The physician who treated Harrison was Dr. Jules Gordon, the house doctor at the Plaza Hotel from 1942 until 1985. Dr. Gordon was called from his 4th floor office to the Presidential Suites on the 12th floor where The Beatles were staying. As doctor to many celebrities, Dr. Gordon didn’t fawn over The Beatles. “He was very unassuming and treated everyone with the same respect, no matter who they were. People just took to him,” said a Gordon family member. The Beatles must have liked Dr. Gordon because they gave him several unsolicited personalized autographs. Dr. Gordon met The Beatles on at least two occasions during their visit to New York for the Ed Sullivan Show and commented to his family that The Beatles were very accommodating and likeable each time.

Over the years, as the house physician for the Plaza and other well-known hotels in New York City, Dr. Gordon treated many famous people and Hollywood stars such as Rock Hudson, Bette Davis, Burt Lancaster, Zsa Zsa Gabor, Liz Taylor, Judy Garland, Rita Hayworth, and others. Dr. Gordon, who passed away in 1993, was also the club physician for the New York Yankees in the 1940s and 1950s. He made the news in 1947 when he performed surgery on Joe DiMaggio and removed a 3-inch spur from his left heel, which enabled Dimaggio to go on to help the Yankees win the 1947 World Series.

A Rare Piece of ‘Beatles’ History
The Meet The Beatles album contained the Beatle’s first U.S. chart-topping hit “I Want to Hold Your Hand.” It was released in the U.S. on January 20th, just ahead of the band’s first U.S. tour, and less than three weeks before The Beatles signed it for Dr. Gordon. Autographs by all four Beatles on an LP from their early years are highly sought after by collectors. As Autograph Magazine noted in an article on January 25, 2011, “If you have a Beatles album signed by all four band members, you’ve got something quite valuable. Albums in good condition typically range from about $15,000 for the most common one, “Please Please Me,” to well over $100,000 for some of the rarest albums, especially U.S. releases. …Band-signed Beatles albums are very hard to come by.” Although the Meet The Beatles album in this auction is conservatively estimated at $10,000-$15,000, it is such a unique item that the hammer price could be much higher. According to John Case, President of Case Antiques Inc. Auctions & Appraisals, “It’s one of the earliest signed Beatles albums we’re aware of, and for it to be associated with such an important moment in the Beatles’ career makes it even more extraordinary.”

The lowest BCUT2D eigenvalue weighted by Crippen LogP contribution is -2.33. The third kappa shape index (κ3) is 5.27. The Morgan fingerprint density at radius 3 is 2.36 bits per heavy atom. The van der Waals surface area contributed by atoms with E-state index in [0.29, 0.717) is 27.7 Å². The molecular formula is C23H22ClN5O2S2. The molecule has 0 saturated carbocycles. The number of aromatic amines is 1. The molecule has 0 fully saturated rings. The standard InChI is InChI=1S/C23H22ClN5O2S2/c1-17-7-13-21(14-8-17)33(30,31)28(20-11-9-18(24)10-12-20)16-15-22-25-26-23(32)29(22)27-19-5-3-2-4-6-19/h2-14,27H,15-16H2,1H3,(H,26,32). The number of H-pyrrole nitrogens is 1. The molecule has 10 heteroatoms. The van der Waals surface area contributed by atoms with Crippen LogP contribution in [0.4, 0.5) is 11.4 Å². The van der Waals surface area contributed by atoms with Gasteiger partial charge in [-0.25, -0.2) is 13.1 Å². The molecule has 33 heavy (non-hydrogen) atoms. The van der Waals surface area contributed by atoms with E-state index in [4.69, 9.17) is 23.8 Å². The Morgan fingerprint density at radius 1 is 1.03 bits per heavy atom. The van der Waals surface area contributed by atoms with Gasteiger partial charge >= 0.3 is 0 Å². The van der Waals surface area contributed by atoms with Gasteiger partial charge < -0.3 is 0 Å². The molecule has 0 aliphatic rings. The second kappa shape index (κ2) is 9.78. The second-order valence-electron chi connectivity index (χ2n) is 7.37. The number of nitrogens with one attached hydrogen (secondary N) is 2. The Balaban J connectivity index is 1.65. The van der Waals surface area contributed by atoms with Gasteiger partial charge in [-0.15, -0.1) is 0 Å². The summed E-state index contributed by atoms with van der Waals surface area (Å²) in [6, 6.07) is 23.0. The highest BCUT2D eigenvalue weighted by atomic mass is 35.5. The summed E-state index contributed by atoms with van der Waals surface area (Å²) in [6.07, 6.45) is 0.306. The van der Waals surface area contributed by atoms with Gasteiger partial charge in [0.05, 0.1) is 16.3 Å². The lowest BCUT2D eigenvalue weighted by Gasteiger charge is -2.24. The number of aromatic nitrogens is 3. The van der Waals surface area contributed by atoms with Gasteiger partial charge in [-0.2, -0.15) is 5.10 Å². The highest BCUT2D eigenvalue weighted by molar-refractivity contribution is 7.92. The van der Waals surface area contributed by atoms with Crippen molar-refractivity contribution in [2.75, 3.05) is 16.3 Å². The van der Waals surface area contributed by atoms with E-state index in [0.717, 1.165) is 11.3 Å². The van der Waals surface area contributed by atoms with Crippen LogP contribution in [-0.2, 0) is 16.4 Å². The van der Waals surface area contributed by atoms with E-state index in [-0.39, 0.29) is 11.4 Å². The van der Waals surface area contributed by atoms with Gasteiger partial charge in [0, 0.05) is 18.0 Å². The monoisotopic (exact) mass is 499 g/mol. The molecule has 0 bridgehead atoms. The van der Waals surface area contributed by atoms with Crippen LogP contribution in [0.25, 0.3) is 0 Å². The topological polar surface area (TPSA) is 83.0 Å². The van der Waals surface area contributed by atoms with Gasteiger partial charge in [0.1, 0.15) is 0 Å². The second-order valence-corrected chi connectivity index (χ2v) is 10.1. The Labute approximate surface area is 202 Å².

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Tags: 2011, 21, May, U.S., album, antiques, auction, beatles, case, lable, More…meet, release, signed, the

Comment by Chad B on June 6, 2011 at 9:37pm

Great album. If I find $125,000 sitting around it is mine.

 

Comment by Alexander Mehl on June 7, 2011 at 1:39am

Really nice item!

Album released Jan. 20th and was signed within less 3 weeks...! Have no idea why a new sleeve was soiled and damaged within several days and presented to the Beatles for signing. The signatures are all four written on the already dirty backside and all four sigs are without any traces and clear.

Why is there no personal dedication for the doc?

I can't imagine that such a poor album was given to the doc and it's unbelievable that such a valuable item - valuable as a memento and piece of history - was treated and stored nearly 50 years in an unappropriate  way!

It doesn't mean that the sigs look not genuine but there are some unanswered questions in my eyes!

 

Comment by Brandon Mysinger on June 7, 2011 at 6:32am
Boy don't odd things show up here in my home of east, TN ?
Comment by Steve Zarelli on June 7, 2011 at 10:42am
Alexander raises some very interesting points...
Comment by Steve Cyrkin, Community Manager on June 7, 2011 at 11:24am

What you're seeing isn't dirt for the most part, it's the aging of the album. American covers were not as high in quality as European ones, and the paper also probably has acid in it--it wasn't made to last. The corner split is from time, too. I'm sure the cover was in new condition when signed.